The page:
Medical Entanglements: Rethinking Feminist Debates about Healthcare
Medical Entanglements uses intersectional feminist, queer, and crip theory to move beyond “for or against” approaches to medical intervention. Using a series of case studies – sex-confirmation surgery, pharmaceutical treatments for sexual dissatisfaction, and weight loss interventions – the book argues that, because of systemic inequality, most mainstream medical interventions will simultaneously reinforce social inequality and alleviate some individual suffering. The book demonstrates that there is no way to think ourselves out of this conundrum as the contradictions are a product of unjust systems. Thus, Gupta argues that feminist activists and theorists should allow individuals to choose whether to use a particular intervention, while directing their social justice efforts at dismantling systems of oppression and at ensuring that all people, regardless of race, gender, sexuality, class, or ability, have access to the basic resources required to flourish.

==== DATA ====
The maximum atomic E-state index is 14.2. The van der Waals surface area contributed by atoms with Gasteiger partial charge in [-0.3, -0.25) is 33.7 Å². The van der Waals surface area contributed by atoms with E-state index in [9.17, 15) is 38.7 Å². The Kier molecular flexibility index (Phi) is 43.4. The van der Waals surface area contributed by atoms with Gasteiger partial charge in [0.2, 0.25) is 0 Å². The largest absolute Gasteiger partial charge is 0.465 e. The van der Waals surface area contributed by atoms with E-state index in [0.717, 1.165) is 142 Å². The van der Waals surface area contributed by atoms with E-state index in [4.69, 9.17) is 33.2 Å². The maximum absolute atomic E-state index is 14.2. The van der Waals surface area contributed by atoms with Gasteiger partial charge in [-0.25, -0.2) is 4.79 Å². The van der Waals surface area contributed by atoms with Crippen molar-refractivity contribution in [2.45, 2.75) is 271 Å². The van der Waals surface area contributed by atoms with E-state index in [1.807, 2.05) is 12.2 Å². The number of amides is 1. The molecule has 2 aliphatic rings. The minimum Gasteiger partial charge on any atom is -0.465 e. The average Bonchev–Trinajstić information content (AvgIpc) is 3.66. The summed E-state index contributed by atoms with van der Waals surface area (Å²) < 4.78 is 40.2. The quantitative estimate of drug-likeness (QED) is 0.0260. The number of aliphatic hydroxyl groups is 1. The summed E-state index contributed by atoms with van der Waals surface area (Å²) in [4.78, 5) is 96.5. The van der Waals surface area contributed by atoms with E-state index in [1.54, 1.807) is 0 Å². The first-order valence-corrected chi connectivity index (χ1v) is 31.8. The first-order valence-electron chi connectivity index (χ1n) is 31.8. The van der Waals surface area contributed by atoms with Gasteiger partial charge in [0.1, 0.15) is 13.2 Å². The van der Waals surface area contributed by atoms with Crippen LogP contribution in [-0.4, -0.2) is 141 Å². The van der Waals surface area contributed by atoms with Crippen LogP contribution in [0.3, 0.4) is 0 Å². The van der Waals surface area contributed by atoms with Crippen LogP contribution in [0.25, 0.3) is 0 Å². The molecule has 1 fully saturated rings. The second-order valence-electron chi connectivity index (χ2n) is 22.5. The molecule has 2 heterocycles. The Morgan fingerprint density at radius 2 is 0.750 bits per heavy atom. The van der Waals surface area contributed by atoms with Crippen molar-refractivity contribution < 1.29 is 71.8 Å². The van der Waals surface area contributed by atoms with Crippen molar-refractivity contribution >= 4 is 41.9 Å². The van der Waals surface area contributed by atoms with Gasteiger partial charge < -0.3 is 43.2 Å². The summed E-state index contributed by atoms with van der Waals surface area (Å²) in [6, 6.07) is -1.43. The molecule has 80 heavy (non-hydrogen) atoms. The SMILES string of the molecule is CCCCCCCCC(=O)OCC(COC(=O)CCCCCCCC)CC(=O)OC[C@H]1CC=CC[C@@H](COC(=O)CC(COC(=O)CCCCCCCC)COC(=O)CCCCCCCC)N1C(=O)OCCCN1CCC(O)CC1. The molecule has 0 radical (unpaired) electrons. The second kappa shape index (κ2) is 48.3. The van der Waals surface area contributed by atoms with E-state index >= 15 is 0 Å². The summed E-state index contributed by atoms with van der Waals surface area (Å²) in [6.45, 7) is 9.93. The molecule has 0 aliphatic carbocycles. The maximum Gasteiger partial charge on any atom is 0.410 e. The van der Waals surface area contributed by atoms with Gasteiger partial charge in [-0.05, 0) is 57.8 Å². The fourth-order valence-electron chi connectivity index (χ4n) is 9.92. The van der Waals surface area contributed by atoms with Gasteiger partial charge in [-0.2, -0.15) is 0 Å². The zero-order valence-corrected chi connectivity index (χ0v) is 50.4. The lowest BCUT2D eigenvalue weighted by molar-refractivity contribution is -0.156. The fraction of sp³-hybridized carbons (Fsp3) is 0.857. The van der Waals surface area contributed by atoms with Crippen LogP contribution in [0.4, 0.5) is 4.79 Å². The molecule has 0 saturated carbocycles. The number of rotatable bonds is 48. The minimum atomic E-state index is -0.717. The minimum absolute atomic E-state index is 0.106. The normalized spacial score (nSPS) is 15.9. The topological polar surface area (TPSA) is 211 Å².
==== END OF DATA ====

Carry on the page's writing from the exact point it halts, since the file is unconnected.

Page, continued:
Praise for Medical Entanglements: Rethinking Feminist Debates about Healthcare
Medical Entanglements is required reading for anyone interested in the feminist stakes of biomedical interventions. Provocatively insisting that “medicine isn’t special,” Gupta reimagines the terrain of sexual pharmaceuticals, gender affirmation procedures, and weight loss technologies, providing fresh insights about how all three can be sites of survival, well-being, and even flourishing. Gupta’s writing is clear, her arguments comprehensive, and her suggestions for how we get from A to B are a sensible companion in these urgent times.
— Chrstine Labuski
"Modern biomedicine presents us with a growing number of socially and ethically troubling situations, where there is always a temptation to seek a ‘right’ or ‘wrong’ solution. In this important book, and with theoretical sophistication and supported by detailed case studies, Gupta shows the most ethical way forward may be acceptance that difficulties are only imperfectly resolvable, entangled as they are in broader systems of injustice. She argues with skill and imagination for a different approach, framed by a different language, to feminist thinking about healthcare."
— Jackie Leach Scully